There is nothing fancy here, but it always looked very lush.


Bleeding Heart and astilbe in the back, heuchera, dwarf bleeding heart, violet (not the spreading kind), and hosta in front.
Also: Bugbane (brunette) and Monkshood nearby. I love my Monkshood. This bed looks a little rough. I took this picture after I renovated a bit because, as you can see below, earlier that spring it was definitely getting too crowded.


Same bed, different angle, earlier that spring. Leopard's bane and anemones in front. I usually have a sprinkling of forget-me-nots wherever they aren't shaded out by the hostas. Obviously, organized color schemes were not a priority to me here :)


To the left of the previous image, more of the obligatory hosta, along with ferns, a sprinkling of blue bellflowers and solomon seal. This area is being shaded by a huge lilac and gets some sun in the morning. The big hosta got chopped up the following spring to replace the two smaller ones, which I took with me when I moved.


Leopard's Bane and heuchera make for a beautiful combination. Troll flower is also very pretty with all that purple but, like the leopard's bane, a little ephemeral to be effective all summer.

I'm going to put all of these back into my new gardens - no regrets about any of these.

I'm thinking of trying some Hellebore, but they are frightfully expensive to buy in any quantity.

Tip: plant a few white "double" impatiens in the front of your shade bed while you are waiting for your plants to fill in. The double variety looks like little roses and makes the whole bed glow in the twilight or on a rainy day. And the white doesn't look as clownish as impatiens can sometimes be and won't interfere with the more subtle colors of shade plant blooms.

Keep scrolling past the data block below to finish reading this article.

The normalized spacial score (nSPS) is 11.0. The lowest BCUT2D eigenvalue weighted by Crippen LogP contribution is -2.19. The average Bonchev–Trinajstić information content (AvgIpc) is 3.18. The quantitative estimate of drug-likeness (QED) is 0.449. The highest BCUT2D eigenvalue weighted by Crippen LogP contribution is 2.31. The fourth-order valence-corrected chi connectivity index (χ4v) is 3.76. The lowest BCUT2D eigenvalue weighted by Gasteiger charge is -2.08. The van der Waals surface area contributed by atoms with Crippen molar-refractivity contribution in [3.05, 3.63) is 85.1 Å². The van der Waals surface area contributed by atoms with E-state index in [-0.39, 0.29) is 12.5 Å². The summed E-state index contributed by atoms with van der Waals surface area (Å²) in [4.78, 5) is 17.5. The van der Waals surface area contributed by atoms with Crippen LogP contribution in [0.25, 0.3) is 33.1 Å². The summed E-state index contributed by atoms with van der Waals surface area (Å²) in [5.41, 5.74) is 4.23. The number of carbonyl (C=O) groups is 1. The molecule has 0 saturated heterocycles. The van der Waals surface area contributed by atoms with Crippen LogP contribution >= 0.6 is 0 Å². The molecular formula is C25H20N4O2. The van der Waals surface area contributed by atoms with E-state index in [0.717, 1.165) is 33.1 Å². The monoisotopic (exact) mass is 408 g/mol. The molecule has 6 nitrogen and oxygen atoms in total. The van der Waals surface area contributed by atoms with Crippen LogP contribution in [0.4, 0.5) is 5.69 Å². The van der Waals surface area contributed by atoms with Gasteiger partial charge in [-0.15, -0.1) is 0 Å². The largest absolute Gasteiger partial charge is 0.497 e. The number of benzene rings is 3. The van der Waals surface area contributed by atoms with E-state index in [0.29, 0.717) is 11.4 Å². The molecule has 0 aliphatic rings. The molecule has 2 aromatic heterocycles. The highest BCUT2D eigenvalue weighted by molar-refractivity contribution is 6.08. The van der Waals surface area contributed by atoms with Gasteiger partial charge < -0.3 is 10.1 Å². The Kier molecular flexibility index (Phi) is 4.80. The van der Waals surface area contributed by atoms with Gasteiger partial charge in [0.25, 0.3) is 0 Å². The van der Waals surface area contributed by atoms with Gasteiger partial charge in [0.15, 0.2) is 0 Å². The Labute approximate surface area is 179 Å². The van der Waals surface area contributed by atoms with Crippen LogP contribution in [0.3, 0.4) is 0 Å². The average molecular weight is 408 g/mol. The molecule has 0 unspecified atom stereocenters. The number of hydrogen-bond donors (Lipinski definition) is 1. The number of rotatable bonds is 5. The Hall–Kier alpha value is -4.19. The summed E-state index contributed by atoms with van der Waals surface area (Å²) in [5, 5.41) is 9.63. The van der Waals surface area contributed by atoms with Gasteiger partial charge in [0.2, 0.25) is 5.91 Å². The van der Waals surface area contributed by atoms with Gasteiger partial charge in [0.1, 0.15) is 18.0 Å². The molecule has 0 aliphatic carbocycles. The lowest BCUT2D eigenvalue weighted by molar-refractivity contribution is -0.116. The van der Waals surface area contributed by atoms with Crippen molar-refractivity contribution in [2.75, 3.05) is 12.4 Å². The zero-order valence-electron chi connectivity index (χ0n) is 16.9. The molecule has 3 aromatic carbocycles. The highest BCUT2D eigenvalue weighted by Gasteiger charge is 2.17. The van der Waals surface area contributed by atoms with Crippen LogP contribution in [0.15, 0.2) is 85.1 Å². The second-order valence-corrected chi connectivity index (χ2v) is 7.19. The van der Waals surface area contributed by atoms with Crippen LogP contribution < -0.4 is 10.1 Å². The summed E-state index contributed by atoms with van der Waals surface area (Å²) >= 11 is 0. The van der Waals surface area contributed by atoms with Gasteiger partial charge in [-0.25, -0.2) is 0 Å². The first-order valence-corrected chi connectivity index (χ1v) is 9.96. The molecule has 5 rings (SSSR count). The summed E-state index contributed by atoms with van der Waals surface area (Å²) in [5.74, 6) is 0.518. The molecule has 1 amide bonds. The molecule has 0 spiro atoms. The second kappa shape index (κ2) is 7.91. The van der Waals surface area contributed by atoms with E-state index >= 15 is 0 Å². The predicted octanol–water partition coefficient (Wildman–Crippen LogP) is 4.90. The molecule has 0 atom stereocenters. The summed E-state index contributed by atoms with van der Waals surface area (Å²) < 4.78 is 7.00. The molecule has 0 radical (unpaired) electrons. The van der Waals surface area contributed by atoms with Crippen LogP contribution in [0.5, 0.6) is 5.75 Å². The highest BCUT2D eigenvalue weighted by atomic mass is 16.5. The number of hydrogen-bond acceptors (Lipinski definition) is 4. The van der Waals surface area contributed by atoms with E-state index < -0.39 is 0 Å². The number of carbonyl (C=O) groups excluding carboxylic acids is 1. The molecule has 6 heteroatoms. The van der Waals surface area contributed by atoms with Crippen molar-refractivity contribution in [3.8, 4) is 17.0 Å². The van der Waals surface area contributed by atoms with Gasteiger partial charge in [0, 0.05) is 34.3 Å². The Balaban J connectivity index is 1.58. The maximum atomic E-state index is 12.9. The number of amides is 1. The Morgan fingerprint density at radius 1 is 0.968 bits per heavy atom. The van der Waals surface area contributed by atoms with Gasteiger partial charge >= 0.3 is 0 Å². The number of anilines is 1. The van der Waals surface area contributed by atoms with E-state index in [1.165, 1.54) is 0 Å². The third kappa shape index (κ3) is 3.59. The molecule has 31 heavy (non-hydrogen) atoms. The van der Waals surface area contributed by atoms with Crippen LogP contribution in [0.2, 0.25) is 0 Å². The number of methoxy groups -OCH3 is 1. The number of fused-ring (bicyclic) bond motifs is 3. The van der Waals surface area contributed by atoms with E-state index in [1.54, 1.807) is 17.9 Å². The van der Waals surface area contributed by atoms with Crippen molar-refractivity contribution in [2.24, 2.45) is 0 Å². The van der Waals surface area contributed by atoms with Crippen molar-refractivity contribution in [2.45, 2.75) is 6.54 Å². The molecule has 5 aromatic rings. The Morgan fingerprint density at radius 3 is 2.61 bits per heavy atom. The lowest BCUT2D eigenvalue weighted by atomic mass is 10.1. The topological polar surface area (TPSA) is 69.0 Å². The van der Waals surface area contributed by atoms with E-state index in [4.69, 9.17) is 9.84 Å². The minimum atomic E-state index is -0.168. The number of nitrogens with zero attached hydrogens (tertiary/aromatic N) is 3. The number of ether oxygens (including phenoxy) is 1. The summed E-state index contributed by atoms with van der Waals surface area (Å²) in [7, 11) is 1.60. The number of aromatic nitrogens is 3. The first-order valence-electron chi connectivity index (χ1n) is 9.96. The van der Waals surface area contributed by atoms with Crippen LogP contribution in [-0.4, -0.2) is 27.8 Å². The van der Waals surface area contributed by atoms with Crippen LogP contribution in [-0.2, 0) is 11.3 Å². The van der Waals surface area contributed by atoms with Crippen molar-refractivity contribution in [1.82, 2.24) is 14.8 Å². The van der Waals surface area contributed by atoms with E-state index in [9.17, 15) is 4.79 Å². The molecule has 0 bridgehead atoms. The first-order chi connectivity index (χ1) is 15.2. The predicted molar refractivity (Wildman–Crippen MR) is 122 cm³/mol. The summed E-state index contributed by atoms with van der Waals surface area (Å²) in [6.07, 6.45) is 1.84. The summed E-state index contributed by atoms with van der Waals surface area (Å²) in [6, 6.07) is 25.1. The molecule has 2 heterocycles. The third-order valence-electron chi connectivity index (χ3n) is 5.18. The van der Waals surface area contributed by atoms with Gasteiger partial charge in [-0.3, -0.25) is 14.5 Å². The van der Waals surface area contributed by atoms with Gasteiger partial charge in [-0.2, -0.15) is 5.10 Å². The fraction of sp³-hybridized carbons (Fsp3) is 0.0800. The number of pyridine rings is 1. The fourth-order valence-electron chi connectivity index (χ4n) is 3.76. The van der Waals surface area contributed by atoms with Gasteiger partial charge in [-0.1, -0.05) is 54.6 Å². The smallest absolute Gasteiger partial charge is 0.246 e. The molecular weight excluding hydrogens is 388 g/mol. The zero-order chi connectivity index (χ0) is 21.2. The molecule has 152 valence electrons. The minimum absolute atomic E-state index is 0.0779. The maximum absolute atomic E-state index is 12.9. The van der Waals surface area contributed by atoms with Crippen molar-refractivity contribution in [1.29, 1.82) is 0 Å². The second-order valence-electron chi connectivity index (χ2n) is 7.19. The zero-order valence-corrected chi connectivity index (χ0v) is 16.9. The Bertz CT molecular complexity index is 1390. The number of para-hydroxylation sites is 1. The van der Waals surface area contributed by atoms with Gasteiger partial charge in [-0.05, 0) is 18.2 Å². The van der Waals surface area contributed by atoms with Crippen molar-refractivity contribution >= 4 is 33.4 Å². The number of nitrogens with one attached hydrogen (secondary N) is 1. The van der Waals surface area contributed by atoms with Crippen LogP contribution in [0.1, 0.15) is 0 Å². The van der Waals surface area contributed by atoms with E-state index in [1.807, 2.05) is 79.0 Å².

Bookmark   May 23, 2007 at 12:46PM
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lindakimy

Chris, I just love the casual arrangement of your plants! That is EXACTLY the look I'd like to achieve someday in my own gardens. BEAUTIFUL!!!

    Bookmark   May 23, 2007 at 1:13PM
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aftermidnight Zone7b B.C. Canada

Chris, Hellabore are really easy from seed, the trick with them is to plant the seed as soon as it's ripe. If it's not fresh it can go into a prolonged dormancy and then very difficult to germinate. After planting the fresh seed it sits dormant until January/February then they pop up in mass. This is another plant that self seeds readily if you don't deadhead. Mine take about 3 years to bloom from seed.

Annette

    Bookmark   May 23, 2007 at 1:57PM
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michelle_zone4

Here is a picture of one of my shady areas. Columbine, campanula 'Blue Clips', yellow violas, hostas, tiarella, lamium all do well here.

    Bookmark   May 23, 2007 at 2:05PM
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debbieca(z9/sunset8)

Here is my newest shady bloomer, Francoa

I started this shady garden with two trees in the fall of 1997. In 2005 I added the little patio. The trellis with star jasine was already established by then.